For Release January 29, 2006

Warm Weather is Nice, But......

by Chuck Otte, Geary County Extension Agent

Given the price of furnace fuel, I don't think anyone is complaining about the temperatures we've been seeing this month. Certainly with energy prices at record highs, above normal temperatures seem to be a welcome sight! But what looks like a good thing in the short term may not be all that good in the long run!

Through the middle of last week, we had average temperatures running at a level that would not just beat the record warmest January, it would shatter the old record! Average January temperatures would indicate that we should be having highs in the mid to upper 30s and lows around 16 or 17 degrees. Right now we have overnight lows that are barely getting below expected daily highs. And if the weather forecast for temperatures for the remaining few days of the month hold even close to expected, our January monthly mean temperature will be 15 to 16 degrees above normal.

When you add what's happening this month to the previous 16 consecutive months that were all above average and several months of below average rainfall, I start getting nervous. So what does this mean and what possible impact might this have on our plants and crops?

Next month could change everything. It could just as easily turn cold and wet for the next three months. Unfortunately the 90 day outlook shows no specific trend on temperatures but a strong trend towards below normal precipitation. Throw all of these projections into the same formula that has the past several months and you've got the start of another drought.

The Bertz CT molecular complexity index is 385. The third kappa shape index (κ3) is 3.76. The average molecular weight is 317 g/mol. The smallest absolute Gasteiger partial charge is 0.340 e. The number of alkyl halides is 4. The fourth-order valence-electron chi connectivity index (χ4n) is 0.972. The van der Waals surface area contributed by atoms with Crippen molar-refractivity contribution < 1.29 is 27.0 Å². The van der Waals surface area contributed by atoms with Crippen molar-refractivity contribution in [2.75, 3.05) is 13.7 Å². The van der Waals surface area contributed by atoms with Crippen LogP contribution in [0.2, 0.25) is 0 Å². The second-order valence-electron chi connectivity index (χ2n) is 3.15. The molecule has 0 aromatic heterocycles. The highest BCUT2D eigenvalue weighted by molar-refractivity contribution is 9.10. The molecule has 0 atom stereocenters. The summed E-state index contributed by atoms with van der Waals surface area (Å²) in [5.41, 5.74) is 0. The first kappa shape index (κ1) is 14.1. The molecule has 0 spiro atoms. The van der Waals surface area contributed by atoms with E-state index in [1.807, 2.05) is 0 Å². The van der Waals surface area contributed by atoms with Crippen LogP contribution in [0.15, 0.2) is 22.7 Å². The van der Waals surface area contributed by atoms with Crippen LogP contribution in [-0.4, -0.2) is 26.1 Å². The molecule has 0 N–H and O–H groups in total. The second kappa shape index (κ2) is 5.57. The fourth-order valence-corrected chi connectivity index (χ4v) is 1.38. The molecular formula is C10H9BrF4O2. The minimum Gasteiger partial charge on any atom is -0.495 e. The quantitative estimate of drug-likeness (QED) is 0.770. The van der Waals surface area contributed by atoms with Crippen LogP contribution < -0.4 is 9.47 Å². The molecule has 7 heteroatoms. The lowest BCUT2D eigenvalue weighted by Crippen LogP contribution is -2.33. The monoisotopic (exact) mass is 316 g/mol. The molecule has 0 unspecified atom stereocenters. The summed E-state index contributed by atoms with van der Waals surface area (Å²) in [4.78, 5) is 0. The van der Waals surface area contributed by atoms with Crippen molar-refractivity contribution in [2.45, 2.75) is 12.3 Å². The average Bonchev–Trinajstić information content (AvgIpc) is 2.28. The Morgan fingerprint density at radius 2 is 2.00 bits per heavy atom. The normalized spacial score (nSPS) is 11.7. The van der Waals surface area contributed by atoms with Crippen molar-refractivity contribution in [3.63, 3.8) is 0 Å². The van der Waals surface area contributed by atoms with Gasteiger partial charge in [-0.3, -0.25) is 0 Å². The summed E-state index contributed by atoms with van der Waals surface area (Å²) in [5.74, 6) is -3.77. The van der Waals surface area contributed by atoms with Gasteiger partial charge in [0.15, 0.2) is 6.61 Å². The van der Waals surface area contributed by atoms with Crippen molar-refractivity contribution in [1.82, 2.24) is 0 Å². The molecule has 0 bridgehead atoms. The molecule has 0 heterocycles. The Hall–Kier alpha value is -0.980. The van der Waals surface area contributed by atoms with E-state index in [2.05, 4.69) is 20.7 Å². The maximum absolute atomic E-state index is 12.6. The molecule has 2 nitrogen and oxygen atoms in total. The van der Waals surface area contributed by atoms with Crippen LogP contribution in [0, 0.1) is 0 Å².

There isn't much we can do about above, or below, normal temperatures. The plants just have to survive, or not. IF this warm weather continues, then we run a pretty good risk of having fruit trees break bud prematurely, probably getting frosted and thereby ending much chance of having homegrown fruit. Many of our spring flower shrubs such as lilacs, forsythia, quince, etc. are also at risk of premature budding making them susceptible to being frosted or frozen completely. This won't kill the plants, it simply wipes out one year of blooms.

Obviously wheat is at a similar risk. This much warm weather so early has already caused a lot of the wheat to start to green up. There's not a darn thing that you can do about that. Cold weather from here on won't be a problem, as long as we work our way back down to those temperatures and don't have a 70 or 80 degree temperature swing in one or two days. That's when the damage happens.

Most of our crops are planted on non-irrigated acreage so there also isn't much we can do about below normal precipitation. But in our landscapes we can do something about low rainfall. Even though it is January, I'd be getting the hoses out and watering any evergreen you have in your yard. I'd water spruces first, then pines and junipers last. Do not turn on the lawn sprinklers! The lawn doesn't need it yet and you're just asking for busted pipes when we have a fast hard freeze. But hook up the hoses and soak the root zone under the tree with a slow running hose for several hours.

Remember, these evergreens still have their leaves and on these warm days they are still using water for photosynthesis. If the tree runs out of soil moisture, it'll start using water within the plant, and then you have winterkill that shows up weeks or months later, when it's too late to do anything. So prevent those problems with some management now!


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